OBJECTIVE. The objective of this study was to determine the impact of family-centered multidisciplinary rounds on an inpatient pediatric ward. We hoped to (1) gain a better understanding of the patient and family experience with family-centered multidisciplinary rounds, (2) measure hospital staff satisfaction with family-centered multidisciplinary rounds compared with conventional rounds, and (3) understand the time commitment for family-centered multidisciplinary rounds and conventional rounds.
METHODS. A quasi-experimental design was undertaken during a 2-week period. During the first week, the hospital staff conducted conventional rounds. Families were surveyed daily, and the staff were surveyed at the end of the week regarding their experiences. During the second week, newly admitted patients received family-centered multidisciplinary rounds at the bedside. Again, both families and staff were surveyed. Observers recorded the interactions between families and staff and measured the time required to conduct rounds.
RESULTS. A total of 27 patients were admitted during the 2-week study period. No significant differences were found in family satisfaction between conventional rounds and family-centered multidisciplinary rounds. A total of 53 surveys were collected from staff members. The staff reported better understanding of the patients' medical plans, better ability to help the families, and a greater sense of teamwork with family-centered multidisciplinary rounds compared with conventional rounds. It required an additional 2.7 minutes per patient during rounds for family-centered multidisciplinary rounds. With family-centered multidisciplinary rounds, the family affected the medical decision-making discussion in 90% of cases.
CONCLUSIONS. Family-centered multidisciplinary rounds is a method of conducting inpatient hospital rounds that fosters teamwork and empowers hospital staff. The patient and family are engaged in and are the focal point of the rounds. Staff members are able to hear everyone's perspective and give input. The impact on staff satisfaction and the family's ability to participate in their care is significant.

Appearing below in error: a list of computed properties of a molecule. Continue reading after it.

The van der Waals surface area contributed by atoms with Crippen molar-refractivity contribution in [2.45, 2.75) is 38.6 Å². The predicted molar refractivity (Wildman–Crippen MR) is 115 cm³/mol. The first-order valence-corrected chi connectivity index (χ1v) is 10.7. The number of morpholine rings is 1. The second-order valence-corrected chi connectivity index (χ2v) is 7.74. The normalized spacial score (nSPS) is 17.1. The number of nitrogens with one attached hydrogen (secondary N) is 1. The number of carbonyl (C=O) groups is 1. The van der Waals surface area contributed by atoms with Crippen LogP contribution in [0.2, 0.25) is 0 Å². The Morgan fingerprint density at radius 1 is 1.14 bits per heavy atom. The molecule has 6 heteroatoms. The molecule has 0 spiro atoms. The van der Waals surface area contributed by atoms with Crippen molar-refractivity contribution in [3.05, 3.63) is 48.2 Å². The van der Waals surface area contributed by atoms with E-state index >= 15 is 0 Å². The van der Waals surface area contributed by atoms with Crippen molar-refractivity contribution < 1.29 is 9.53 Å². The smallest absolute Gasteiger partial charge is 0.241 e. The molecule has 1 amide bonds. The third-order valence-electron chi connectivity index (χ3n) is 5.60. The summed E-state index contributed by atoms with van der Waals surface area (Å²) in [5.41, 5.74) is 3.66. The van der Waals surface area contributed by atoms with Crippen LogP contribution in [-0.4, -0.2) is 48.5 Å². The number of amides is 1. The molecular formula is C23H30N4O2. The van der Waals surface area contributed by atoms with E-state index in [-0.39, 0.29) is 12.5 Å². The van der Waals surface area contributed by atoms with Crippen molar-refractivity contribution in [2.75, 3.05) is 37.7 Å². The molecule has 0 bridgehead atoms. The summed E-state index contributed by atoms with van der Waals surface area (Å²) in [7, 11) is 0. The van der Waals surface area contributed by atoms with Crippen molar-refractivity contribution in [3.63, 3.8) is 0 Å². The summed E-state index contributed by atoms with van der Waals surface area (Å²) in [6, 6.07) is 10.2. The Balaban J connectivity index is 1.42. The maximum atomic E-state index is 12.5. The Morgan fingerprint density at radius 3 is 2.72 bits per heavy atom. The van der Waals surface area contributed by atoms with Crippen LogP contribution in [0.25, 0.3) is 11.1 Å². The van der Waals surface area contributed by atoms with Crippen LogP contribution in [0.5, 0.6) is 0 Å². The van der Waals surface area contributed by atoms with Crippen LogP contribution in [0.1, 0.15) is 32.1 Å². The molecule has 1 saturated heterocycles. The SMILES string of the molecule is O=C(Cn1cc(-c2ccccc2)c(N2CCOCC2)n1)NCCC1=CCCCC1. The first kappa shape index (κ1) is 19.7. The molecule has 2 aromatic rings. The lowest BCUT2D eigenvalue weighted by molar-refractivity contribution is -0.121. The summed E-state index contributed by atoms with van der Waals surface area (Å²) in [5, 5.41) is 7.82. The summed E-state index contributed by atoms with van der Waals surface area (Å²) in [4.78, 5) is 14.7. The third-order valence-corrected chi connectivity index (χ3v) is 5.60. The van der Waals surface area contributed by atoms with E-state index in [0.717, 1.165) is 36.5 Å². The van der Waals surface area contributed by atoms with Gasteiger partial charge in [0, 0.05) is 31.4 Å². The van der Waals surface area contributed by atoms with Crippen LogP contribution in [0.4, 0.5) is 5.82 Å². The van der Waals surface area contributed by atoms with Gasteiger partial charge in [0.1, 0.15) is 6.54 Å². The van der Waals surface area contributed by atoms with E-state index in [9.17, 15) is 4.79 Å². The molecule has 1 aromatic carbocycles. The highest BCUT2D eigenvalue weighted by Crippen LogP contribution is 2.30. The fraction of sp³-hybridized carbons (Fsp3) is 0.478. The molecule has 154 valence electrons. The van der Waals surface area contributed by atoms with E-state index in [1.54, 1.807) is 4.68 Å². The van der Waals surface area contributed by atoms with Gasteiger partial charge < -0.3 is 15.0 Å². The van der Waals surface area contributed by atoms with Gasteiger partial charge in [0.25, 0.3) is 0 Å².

Family-centered care legislation was passed in 1986 with Public Law 99–457.1 The law required that the whole family be treated as the recipient of services for children with special needs, with family members deciding the ways they want to be involved in decision-making about health and education services for their child.2,3 The 2001 Institute of Medicine report Crossing the Quality Chasm: A New Health System for the 21st Century made patient-centeredness 1 of its “6 aims for improvement.”4 In 2003, in their policy statement, the American Academy of Pediatrics advocated for an attending's medical decision-making to occur in the patient room with the family present as a standard of practice.5 In 2007, Cincinnati Children's Hospital was the first to describe their experience of transforming their culture to achieve that standard.6
Family-centered care is actually an older concept that arose in the 1960s. The idea that families are collaborators with the health care team7 was founded during the advocacy movements for people with disabilities and for parents of children with special health care needs.8 In the past several years, there has been growing interest in the implementation of family-centered care in pediatrics.9 Family-centered care is delivered by recognizing several key elements10:
the family is the child's source of support;